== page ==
These include the brand new Object Explorer for inspecting arbitrary Python variables, full support for MultiIndex dataframes with multiple dimensions, and the ability to filter and search for variables by name and type, and much more.

    It is important to mention that several of the above improvements were made possible through integrating the work of two other projects. Code from gtabview was used to implement the multi-dimensional Pandas indexes, while objbrowser was the foundation of the new Object Explorer.

  • Django security releases issued: 2.2.8 and 2.1.15

    Since Django 2.1, a Django model admin displaying a parent model with related model inlines, where the user has view-only permissions to a parent model but edit permissions to the inline model, would display a read-only view of the parent model but editable forms for the inline.

    Submitting these forms would not allow direct edits to the parent model, but would trigger the parent model's save() method, and cause pre and post-save signal handlers to be invoked. This is a privilege escalation as a user who lacks permission to edit a model should not be able to trigger its save-related signals.

    To resolve this issue, the permission handling code of the Django admin interface has been changed. Now, if a user has only the "view" permission for a parent model, the entire displayed form will not be editable, even if the user has permission to edit models included in inlines.

    This is a backwards-incompatible change, and the Django security team is aware that some users of Django were depending on the ability to allow editing of inlines in the admin form of an otherwise view-only parent model.

  • Guidelines for BangPypers Dev Sprints

    How do you get started on open source programming? How can you contribute to that framework you’ve been itching to add an extra feature to? How do you get guidance and get help pushing your changes to merge upstream?

    If you’ve wondered on the above at least once, then you’re in dire need to attend one of our dev sprints.

  • Trey Hunner: Cyber Monday Python Sales

    Python Morsels is my weekly Python skill-building service.

    I’m offering something sort of like a “buy one get one free” sale this year.

    You can pay $200 to get 2 redemption codes, each worth 12 months of Python Morsels.

    You can use one code for yourself and give one to a friend. Or you could be extra generous and give them both away to two friends. Either way, 2 people are each getting one year’s worth of weekly Python training.

    You can find more details on this sale here.

Getting a big scientific prize for open-source software

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OSS

It is a great honor, because the selection was made by the members of the Académie des Sciences, very accomplished scientists with impressive contributions to science. The “Académie” is the hallmark of fundamental academic science in France. To me, this prize is also symbolic because it recognizes an open view of academic research and transfer, a view that sometimes felt as not playing according to the incentives. We started scikit-learn as a crazy endeavor, a bit of a hippy science thing. People didn’t really take us seriously. We were working on software, and not publications. We were doing open source, while industrial transfer is made by creating startups or filing patents. We were doing Python, while academic machine learning was then done in Matlab, and industrial transfer in C++. We were not pursuing the latest publications, while these are thought to be research’s best assets. We were interested in reaching out to non experts, while partners considered as interesting have qualified staff.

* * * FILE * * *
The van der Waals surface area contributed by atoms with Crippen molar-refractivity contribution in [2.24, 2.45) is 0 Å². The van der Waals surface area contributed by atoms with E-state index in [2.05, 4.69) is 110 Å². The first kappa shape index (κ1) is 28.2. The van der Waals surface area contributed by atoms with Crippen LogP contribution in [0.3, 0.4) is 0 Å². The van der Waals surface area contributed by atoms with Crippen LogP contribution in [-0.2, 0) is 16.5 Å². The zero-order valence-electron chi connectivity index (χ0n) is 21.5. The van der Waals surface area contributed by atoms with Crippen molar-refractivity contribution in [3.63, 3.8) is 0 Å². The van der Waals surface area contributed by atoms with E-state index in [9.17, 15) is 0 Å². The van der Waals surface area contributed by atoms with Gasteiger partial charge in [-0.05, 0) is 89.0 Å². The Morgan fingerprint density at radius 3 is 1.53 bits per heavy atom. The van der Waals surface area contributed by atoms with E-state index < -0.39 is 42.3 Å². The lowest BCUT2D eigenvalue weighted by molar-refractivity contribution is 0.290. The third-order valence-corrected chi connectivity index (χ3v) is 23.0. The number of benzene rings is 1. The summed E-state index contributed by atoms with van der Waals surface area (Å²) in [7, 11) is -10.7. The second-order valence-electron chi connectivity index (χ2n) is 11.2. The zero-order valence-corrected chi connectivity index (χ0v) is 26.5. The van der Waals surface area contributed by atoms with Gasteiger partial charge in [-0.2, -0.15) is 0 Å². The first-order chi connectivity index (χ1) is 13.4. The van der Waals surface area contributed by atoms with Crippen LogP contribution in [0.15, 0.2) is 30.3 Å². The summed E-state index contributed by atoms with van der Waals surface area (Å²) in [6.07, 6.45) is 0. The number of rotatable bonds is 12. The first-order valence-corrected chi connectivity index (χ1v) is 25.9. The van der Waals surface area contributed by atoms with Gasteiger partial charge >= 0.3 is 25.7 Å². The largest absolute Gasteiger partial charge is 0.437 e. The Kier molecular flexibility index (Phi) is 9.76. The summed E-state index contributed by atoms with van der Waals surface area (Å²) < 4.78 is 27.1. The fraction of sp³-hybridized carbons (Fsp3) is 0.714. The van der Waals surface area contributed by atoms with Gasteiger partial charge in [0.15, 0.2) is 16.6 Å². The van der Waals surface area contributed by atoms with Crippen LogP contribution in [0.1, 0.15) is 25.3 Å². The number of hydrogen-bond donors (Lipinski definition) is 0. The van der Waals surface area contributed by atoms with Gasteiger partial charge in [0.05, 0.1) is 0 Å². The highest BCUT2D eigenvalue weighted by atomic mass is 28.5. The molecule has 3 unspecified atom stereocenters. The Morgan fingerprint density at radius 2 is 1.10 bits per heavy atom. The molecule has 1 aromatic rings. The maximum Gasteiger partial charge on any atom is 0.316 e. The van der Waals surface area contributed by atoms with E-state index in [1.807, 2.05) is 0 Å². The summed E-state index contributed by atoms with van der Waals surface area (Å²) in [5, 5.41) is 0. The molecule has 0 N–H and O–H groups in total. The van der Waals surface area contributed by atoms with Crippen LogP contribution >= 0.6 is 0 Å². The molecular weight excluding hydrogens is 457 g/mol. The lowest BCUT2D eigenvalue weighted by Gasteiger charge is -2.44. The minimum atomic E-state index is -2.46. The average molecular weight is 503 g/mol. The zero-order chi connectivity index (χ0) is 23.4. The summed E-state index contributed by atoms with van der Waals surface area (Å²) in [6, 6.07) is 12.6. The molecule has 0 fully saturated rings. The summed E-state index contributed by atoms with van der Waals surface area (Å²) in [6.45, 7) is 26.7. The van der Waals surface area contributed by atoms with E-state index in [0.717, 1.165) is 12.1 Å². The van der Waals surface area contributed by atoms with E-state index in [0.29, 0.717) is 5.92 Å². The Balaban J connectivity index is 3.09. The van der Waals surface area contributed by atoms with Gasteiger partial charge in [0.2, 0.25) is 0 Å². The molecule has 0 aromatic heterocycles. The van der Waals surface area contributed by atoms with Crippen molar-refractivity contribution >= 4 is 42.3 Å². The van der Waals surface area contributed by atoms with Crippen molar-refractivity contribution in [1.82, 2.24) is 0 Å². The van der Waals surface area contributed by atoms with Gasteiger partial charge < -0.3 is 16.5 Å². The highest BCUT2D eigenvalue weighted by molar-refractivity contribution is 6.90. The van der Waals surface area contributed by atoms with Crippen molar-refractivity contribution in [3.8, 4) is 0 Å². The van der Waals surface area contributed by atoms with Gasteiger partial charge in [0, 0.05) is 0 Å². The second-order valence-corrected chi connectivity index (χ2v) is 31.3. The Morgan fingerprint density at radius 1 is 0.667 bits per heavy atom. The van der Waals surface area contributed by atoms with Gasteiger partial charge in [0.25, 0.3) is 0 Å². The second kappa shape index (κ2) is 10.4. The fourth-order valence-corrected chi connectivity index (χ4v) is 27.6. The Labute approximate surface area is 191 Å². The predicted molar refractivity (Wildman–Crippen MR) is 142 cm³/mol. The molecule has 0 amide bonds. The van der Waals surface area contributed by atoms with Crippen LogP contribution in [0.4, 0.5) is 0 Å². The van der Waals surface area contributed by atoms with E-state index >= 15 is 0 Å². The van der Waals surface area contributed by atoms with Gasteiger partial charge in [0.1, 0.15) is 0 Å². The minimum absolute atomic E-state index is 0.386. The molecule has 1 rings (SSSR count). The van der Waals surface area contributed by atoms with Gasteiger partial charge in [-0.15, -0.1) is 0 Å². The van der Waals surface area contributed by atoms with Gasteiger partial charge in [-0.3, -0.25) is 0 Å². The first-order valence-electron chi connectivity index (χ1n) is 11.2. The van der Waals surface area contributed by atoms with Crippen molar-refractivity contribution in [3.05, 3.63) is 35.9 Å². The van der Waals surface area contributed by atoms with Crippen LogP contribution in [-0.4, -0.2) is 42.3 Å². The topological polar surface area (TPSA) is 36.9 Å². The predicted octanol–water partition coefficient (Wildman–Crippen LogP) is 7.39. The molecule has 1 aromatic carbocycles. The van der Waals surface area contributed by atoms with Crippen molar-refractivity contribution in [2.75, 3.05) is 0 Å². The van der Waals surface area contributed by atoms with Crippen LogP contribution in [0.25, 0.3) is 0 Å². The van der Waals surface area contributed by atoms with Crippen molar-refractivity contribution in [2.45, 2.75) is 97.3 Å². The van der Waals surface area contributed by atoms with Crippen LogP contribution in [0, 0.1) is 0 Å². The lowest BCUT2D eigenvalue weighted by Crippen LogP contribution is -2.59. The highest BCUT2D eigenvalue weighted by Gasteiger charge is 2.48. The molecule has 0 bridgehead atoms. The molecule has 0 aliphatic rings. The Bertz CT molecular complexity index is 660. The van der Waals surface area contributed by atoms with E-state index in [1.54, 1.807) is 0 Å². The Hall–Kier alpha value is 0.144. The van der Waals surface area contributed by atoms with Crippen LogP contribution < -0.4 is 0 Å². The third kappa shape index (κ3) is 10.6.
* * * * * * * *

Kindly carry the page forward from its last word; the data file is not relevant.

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Programming Leftovers

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Development
  • GDB Adds Multi-Threaded Symbol Loading For Faster Debugging Performance

    GDB can now handle multi-threaded symbol loading to yield better performance on today's multi-core systems. This feature is still in development/testing so for now is disabled by default but can be done by setting worker-threads to "unlimited" rather than the default value of 0. The worker-threads tunable controls the number of worker threads that can be used by GDB and is currently used for demangling the names of linker symbols.

  • What Eats Your Programming Time

    ActiveState has published the results of its 2019 Developer Survey with the title "Open Source Runtime Pains". It provides interesting insights into the challenges faced by coders when working with open source runtimes.

    "Coder" used here embraces a wide spectrum of IT jobs such as developers, engineers, data scientists, Q&A, etc. Specifically out of the 1250 survey takers, 65.4% were professional developers, 15.3% were hobbyists, 10.2% students with 9.1% being "others".